Anjuman-e-Asghari Medical News
Wednesday July 31, 2013
Vol. 2 Issue 18
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ABC of Nutrition 3: Effects of Fasting on the Human Body


It is Ramadhan and most of the Muslims fast during the day time. I was curious to find out what is the effect of this alternate day or intermittent fasting (as Muslims fast between sunrise and sunset) on the human body. And since we are covering nutrition I thought this would be an appropriate time learn about the physical effects of fasting on our body.


Survival is innate for human being and it is linked to primary drives, hunger and thirst. Depriving oneself of these necessities, even for a short period, is thought to exemplify the highest form of discipline.

Fasting and Religion


Fasting is not unique to Islam, as almost all the religions recommend fasting in one form or another.  Catholics observe partial fasting where one meal a day is eaten, in some cases only water allowed. Fasting once strictly regulated was changed to voluntary practice by Pope Paul in 1966 and the two days are observed in US are Ash Wednesday (first day of Lent: which a period of 6 weeks before Easter) and Good Friday (Crucifixion of Christ). Different denominations of Catholicism have their own on parochial variations of fasting.


Fasting remains optional in most Protestant groups and is less popular than among other Christian denominations. They are left to fast individually as a spiritual exercise but the time and manner of fasting is left to the individual's discretion.


Hindus commonly fast on certain days of the month, Ekadashi (11th day of the lunar month) and full moon. There are numerous days of fasting during the year and there is a broad spectrum of variations, some limiting to one meal a day to taking milk only to total abstinence of all intakes for 48 hrs.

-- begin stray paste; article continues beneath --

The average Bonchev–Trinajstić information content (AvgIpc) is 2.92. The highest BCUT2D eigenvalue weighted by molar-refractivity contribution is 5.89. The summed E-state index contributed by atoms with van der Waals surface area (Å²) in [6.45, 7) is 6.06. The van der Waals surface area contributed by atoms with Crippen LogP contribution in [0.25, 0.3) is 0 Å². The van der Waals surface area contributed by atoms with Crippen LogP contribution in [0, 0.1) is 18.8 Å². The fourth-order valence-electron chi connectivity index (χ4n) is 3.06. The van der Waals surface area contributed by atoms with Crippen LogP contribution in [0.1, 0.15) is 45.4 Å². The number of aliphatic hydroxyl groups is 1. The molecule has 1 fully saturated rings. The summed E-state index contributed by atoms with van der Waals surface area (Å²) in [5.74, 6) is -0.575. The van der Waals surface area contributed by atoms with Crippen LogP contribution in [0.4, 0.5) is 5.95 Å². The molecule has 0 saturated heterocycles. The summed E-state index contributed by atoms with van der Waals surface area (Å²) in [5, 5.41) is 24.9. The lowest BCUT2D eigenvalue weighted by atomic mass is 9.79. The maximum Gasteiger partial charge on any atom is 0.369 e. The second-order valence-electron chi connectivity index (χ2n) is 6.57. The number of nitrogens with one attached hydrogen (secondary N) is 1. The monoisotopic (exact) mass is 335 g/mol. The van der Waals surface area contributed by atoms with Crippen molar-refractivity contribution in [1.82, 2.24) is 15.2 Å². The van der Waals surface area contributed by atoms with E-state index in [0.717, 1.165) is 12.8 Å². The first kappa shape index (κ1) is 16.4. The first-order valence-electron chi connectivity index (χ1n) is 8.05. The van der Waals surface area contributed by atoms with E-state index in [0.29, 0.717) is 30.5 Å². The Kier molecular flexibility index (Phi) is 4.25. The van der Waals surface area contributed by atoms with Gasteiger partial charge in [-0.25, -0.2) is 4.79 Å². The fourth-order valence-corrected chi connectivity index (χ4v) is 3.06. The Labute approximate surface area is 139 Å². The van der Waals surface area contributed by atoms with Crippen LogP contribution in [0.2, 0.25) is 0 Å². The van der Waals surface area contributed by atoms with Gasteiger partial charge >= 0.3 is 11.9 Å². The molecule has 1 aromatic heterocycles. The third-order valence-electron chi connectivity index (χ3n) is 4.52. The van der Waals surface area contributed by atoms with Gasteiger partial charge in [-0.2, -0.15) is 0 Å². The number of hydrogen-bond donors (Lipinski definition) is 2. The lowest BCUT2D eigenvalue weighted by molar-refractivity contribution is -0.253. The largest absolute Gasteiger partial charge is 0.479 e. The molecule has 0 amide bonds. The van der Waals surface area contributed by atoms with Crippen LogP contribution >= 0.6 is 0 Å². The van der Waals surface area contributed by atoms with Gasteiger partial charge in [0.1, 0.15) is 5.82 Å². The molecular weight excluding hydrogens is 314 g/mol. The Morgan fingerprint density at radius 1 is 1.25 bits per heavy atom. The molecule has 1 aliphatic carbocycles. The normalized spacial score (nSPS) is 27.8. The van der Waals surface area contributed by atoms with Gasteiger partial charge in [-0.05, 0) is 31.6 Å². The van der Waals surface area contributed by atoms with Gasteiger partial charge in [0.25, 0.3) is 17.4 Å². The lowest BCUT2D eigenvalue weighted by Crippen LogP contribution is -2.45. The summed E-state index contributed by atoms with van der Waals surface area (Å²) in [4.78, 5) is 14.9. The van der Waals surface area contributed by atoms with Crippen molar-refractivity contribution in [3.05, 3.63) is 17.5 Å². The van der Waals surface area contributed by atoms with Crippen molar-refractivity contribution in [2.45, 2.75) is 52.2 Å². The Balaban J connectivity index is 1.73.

Jews fast for 6 days a year abstaining from food and liquids. On Yom Kippur (Day of Atonement), Jews fast for 25 hours with prayers.


Fasting is not promoted in Sikhism. Sikh Gurus discourage this practice as it brings no spiritual benefit.


Whatever the spiritual benefits, how does self deprivation food and water for 12 to 18 hrs affect our body physiologically? Of course there are the short term effects but are there any long term advantages? 

The Physiology


Ultimate source of energy for our body is glucose. We have an almost constant supply of glucose from the food we eat, anything in excess is stored for immediate use as Glycogen in the liver (8% =100-120 grams only after a meal) and muscle (has only 1-2% of its weight as glycogen) anything more is stored as Fat. Liver glycogen is the only source of glucose for the energy need of the organs, and the brain depends entirely on glucose. Glycogen is broken down into glucose and it is converted to energy. Stored glycogen can provide energy for only 8-12 hrs. The amount of glycogen stored in body depends on physical training, basal metabolic rate (are you a gas guzzler or Prius, the bigger you are the higher your metabolic rate and more glucose you needed to keep you going), and eating habits. The more often you eat in a day, the smaller your energy stores in form of Glycogen.


Of course we must not forget water. You need at least 3 liters (3/4 gallons = 6 pints= 13 cups of water per day). And out of 5 liters (10 pints) of blood in our body 55% is water; and 70% of body is made up of water. That is a 70 kg person is 50 kg water!
Effects of Fasting

Please note: The following facts are from research articles.

Lack of Food

Glucose starts to fall as we deprive ourselves of food, but our body counter balances this short supply by raiding its glycogen store in the liver and glucose levels are maintained. As the day progresses the glycogen stores dwindle and glucose is not replenished as fast, and glucose level fall further. The organ which is most dependent upon glucose, that is the brain, starts to show the effect of low glucose after 8 hours, which include headache, nausea, dizziness, irritability, tiredness, sleepiness decrease alertness.